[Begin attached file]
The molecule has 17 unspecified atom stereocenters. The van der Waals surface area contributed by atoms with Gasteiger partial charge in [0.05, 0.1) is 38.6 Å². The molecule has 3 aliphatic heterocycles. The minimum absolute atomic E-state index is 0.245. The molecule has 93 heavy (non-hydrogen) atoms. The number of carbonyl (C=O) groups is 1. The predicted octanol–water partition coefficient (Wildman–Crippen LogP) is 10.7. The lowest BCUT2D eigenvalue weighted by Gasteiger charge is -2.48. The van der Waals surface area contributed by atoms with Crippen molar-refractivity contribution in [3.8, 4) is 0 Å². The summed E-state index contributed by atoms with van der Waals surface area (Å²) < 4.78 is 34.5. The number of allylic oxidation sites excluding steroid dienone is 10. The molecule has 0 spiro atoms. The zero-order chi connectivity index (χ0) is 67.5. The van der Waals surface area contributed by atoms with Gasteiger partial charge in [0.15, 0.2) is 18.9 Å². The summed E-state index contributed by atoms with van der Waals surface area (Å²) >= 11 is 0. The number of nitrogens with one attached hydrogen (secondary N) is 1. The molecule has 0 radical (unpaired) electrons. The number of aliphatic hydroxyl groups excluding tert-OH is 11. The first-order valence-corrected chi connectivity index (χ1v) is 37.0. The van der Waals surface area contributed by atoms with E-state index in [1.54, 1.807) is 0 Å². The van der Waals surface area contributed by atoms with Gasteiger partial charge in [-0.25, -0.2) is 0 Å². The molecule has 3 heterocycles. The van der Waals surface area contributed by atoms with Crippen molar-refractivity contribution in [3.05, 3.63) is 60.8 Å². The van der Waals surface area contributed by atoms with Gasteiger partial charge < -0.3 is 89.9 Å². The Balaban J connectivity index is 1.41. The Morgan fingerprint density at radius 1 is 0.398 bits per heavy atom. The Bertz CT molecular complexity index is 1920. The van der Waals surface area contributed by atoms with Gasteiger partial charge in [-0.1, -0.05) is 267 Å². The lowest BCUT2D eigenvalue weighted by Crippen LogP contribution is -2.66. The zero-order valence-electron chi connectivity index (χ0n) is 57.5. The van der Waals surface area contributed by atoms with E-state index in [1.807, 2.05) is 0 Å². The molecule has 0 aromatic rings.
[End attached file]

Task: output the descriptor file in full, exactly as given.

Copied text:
The molecule has 17 unspecified atom stereocenters. The van der Waals surface area contributed by atoms with Gasteiger partial charge in [0.05, 0.1) is 38.6 Å². The molecule has 3 aliphatic heterocycles. The minimum absolute atomic E-state index is 0.245. The molecule has 93 heavy (non-hydrogen) atoms. The number of carbonyl (C=O) groups is 1. The predicted octanol–water partition coefficient (Wildman–Crippen LogP) is 10.7. The lowest BCUT2D eigenvalue weighted by Gasteiger charge is -2.48. The van der Waals surface area contributed by atoms with Crippen molar-refractivity contribution in [3.8, 4) is 0 Å². The summed E-state index contributed by atoms with van der Waals surface area (Å²) < 4.78 is 34.5. The number of allylic oxidation sites excluding steroid dienone is 10. The molecule has 0 spiro atoms. The zero-order chi connectivity index (χ0) is 67.5. The van der Waals surface area contributed by atoms with Gasteiger partial charge in [0.15, 0.2) is 18.9 Å². The summed E-state index contributed by atoms with van der Waals surface area (Å²) >= 11 is 0. The number of nitrogens with one attached hydrogen (secondary N) is 1. The molecule has 0 radical (unpaired) electrons. The number of aliphatic hydroxyl groups excluding tert-OH is 11. The first-order valence-corrected chi connectivity index (χ1v) is 37.0. The van der Waals surface area contributed by atoms with E-state index in [1.54, 1.807) is 0 Å². The van der Waals surface area contributed by atoms with Gasteiger partial charge in [-0.25, -0.2) is 0 Å². The molecule has 3 heterocycles. The van der Waals surface area contributed by atoms with Crippen molar-refractivity contribution in [3.05, 3.63) is 60.8 Å². The van der Waals surface area contributed by atoms with Gasteiger partial charge < -0.3 is 89.9 Å². The Balaban J connectivity index is 1.41. The Morgan fingerprint density at radius 1 is 0.398 bits per heavy atom. The Bertz CT molecular complexity index is 1920. The van der Waals surface area contributed by atoms with Gasteiger partial charge in [-0.1, -0.05) is 267 Å². The lowest BCUT2D eigenvalue weighted by Crippen LogP contribution is -2.66. The zero-order valence-electron chi connectivity index (χ0n) is 57.5. The van der Waals surface area contributed by atoms with E-state index in [1.807, 2.05) is 0 Å². The molecule has 0 aromatic rings.